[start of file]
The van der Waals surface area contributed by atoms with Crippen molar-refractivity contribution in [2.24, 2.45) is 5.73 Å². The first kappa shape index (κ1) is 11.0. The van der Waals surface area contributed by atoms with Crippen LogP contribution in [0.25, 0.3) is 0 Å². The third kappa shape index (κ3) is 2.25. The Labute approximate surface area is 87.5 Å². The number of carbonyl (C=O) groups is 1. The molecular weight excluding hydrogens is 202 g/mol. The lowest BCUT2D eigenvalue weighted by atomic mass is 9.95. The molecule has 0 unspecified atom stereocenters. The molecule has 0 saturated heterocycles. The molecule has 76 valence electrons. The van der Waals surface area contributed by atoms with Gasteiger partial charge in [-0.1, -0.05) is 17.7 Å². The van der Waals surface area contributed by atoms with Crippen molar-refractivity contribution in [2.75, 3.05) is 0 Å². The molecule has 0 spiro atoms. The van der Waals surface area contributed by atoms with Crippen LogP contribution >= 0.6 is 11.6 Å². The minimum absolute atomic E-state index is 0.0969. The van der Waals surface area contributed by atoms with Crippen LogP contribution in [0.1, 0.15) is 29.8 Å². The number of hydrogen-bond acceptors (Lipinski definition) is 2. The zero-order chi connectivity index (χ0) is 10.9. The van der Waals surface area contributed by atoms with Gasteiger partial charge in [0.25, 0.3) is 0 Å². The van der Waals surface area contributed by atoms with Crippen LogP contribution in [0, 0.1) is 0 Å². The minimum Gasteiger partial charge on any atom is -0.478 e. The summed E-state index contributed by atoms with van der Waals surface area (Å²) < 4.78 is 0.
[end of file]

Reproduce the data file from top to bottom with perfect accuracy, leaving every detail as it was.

The van der Waals surface area contributed by atoms with Crippen molar-refractivity contribution in [2.24, 2.45) is 5.73 Å². The first kappa shape index (κ1) is 11.0. The van der Waals surface area contributed by atoms with Crippen LogP contribution in [0.25, 0.3) is 0 Å². The third kappa shape index (κ3) is 2.25. The Labute approximate surface area is 87.5 Å². The number of carbonyl (C=O) groups is 1. The molecular weight excluding hydrogens is 202 g/mol. The lowest BCUT2D eigenvalue weighted by atomic mass is 9.95. The molecule has 0 unspecified atom stereocenters. The molecule has 0 saturated heterocycles. The molecule has 76 valence electrons. The van der Waals surface area contributed by atoms with Gasteiger partial charge in [-0.1, -0.05) is 17.7 Å². The van der Waals surface area contributed by atoms with Crippen molar-refractivity contribution in [2.75, 3.05) is 0 Å². The molecule has 0 spiro atoms. The van der Waals surface area contributed by atoms with Crippen LogP contribution >= 0.6 is 11.6 Å². The minimum absolute atomic E-state index is 0.0969. The van der Waals surface area contributed by atoms with Crippen LogP contribution in [0.1, 0.15) is 29.8 Å². The number of hydrogen-bond acceptors (Lipinski definition) is 2. The zero-order chi connectivity index (χ0) is 10.9. The van der Waals surface area contributed by atoms with Gasteiger partial charge in [0.25, 0.3) is 0 Å². The van der Waals surface area contributed by atoms with Crippen LogP contribution in [0, 0.1) is 0 Å². The minimum Gasteiger partial charge on any atom is -0.478 e. The summed E-state index contributed by atoms with van der Waals surface area (Å²) < 4.78 is 0.